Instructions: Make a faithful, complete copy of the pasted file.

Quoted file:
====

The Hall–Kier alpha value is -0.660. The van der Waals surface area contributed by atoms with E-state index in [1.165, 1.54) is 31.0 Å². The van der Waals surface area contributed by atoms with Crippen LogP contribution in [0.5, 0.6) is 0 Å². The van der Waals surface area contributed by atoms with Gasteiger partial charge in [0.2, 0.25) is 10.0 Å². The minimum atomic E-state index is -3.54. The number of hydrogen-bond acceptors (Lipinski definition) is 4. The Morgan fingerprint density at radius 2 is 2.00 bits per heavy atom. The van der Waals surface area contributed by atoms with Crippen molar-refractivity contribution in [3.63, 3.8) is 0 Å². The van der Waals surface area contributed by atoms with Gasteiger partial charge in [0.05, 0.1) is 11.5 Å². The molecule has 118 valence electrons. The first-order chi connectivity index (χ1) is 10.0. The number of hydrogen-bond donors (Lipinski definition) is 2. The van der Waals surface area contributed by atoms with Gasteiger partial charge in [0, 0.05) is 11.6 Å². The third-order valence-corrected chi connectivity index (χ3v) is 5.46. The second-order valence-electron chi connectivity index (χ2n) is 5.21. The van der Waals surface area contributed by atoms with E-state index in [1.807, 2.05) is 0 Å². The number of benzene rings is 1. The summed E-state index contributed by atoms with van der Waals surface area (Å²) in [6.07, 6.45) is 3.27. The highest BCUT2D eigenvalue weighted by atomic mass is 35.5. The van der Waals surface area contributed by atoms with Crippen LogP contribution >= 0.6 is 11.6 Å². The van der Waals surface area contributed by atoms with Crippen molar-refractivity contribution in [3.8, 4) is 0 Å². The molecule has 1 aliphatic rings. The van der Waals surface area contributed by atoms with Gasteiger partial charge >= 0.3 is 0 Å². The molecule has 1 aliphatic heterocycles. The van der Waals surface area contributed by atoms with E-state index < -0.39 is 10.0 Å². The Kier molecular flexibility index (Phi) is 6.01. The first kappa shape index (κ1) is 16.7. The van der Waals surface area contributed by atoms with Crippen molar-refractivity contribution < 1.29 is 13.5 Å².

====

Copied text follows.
The Hall–Kier alpha value is -0.660. The van der Waals surface area contributed by atoms with E-state index in [1.165, 1.54) is 31.0 Å². The van der Waals surface area contributed by atoms with Crippen LogP contribution in [0.5, 0.6) is 0 Å². The van der Waals surface area contributed by atoms with Gasteiger partial charge in [0.2, 0.25) is 10.0 Å². The minimum atomic E-state index is -3.54. The number of hydrogen-bond acceptors (Lipinski definition) is 4. The Morgan fingerprint density at radius 2 is 2.00 bits per heavy atom. The van der Waals surface area contributed by atoms with Crippen molar-refractivity contribution in [3.63, 3.8) is 0 Å². The van der Waals surface area contributed by atoms with Gasteiger partial charge in [0.05, 0.1) is 11.5 Å². The molecule has 118 valence electrons. The first-order chi connectivity index (χ1) is 10.0. The number of hydrogen-bond donors (Lipinski definition) is 2. The van der Waals surface area contributed by atoms with Gasteiger partial charge in [0, 0.05) is 11.6 Å². The third-order valence-corrected chi connectivity index (χ3v) is 5.46. The second-order valence-electron chi connectivity index (χ2n) is 5.21. The van der Waals surface area contributed by atoms with E-state index in [1.807, 2.05) is 0 Å². The number of benzene rings is 1. The summed E-state index contributed by atoms with van der Waals surface area (Å²) in [6.07, 6.45) is 3.27. The highest BCUT2D eigenvalue weighted by atomic mass is 35.5. The van der Waals surface area contributed by atoms with Crippen LogP contribution >= 0.6 is 11.6 Å². The van der Waals surface area contributed by atoms with Crippen molar-refractivity contribution in [3.8, 4) is 0 Å². The molecule has 1 aliphatic rings. The van der Waals surface area contributed by atoms with Gasteiger partial charge >= 0.3 is 0 Å². The molecule has 1 aliphatic heterocycles. The van der Waals surface area contributed by atoms with E-state index < -0.39 is 10.0 Å². The Kier molecular flexibility index (Phi) is 6.01. The first kappa shape index (κ1) is 16.7. The van der Waals surface area contributed by atoms with Crippen molar-refractivity contribution < 1.29 is 13.5 Å².